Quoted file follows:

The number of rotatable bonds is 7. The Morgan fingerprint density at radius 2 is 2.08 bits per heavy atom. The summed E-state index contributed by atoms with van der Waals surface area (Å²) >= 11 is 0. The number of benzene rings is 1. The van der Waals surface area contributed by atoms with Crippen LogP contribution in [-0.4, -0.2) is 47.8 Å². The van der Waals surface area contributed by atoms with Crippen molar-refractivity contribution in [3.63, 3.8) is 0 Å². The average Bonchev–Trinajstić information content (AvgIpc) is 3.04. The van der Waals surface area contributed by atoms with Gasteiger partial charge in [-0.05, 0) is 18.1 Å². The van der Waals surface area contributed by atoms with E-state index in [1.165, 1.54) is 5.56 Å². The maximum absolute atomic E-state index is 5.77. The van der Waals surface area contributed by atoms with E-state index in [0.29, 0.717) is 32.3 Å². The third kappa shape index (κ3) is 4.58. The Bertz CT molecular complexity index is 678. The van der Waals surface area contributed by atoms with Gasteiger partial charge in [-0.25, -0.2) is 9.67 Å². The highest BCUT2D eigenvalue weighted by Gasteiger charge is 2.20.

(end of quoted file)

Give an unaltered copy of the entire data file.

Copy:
The number of rotatable bonds is 7. The Morgan fingerprint density at radius 2 is 2.08 bits per heavy atom. The summed E-state index contributed by atoms with van der Waals surface area (Å²) >= 11 is 0. The number of benzene rings is 1. The van der Waals surface area contributed by atoms with Crippen LogP contribution in [-0.4, -0.2) is 47.8 Å². The van der Waals surface area contributed by atoms with Crippen molar-refractivity contribution in [3.63, 3.8) is 0 Å². The average Bonchev–Trinajstić information content (AvgIpc) is 3.04. The van der Waals surface area contributed by atoms with Gasteiger partial charge in [-0.05, 0) is 18.1 Å². The van der Waals surface area contributed by atoms with E-state index in [1.165, 1.54) is 5.56 Å². The maximum absolute atomic E-state index is 5.77. The van der Waals surface area contributed by atoms with E-state index in [0.29, 0.717) is 32.3 Å². The third kappa shape index (κ3) is 4.58. The Bertz CT molecular complexity index is 678. The van der Waals surface area contributed by atoms with Gasteiger partial charge in [-0.25, -0.2) is 9.67 Å². The highest BCUT2D eigenvalue weighted by Gasteiger charge is 2.20.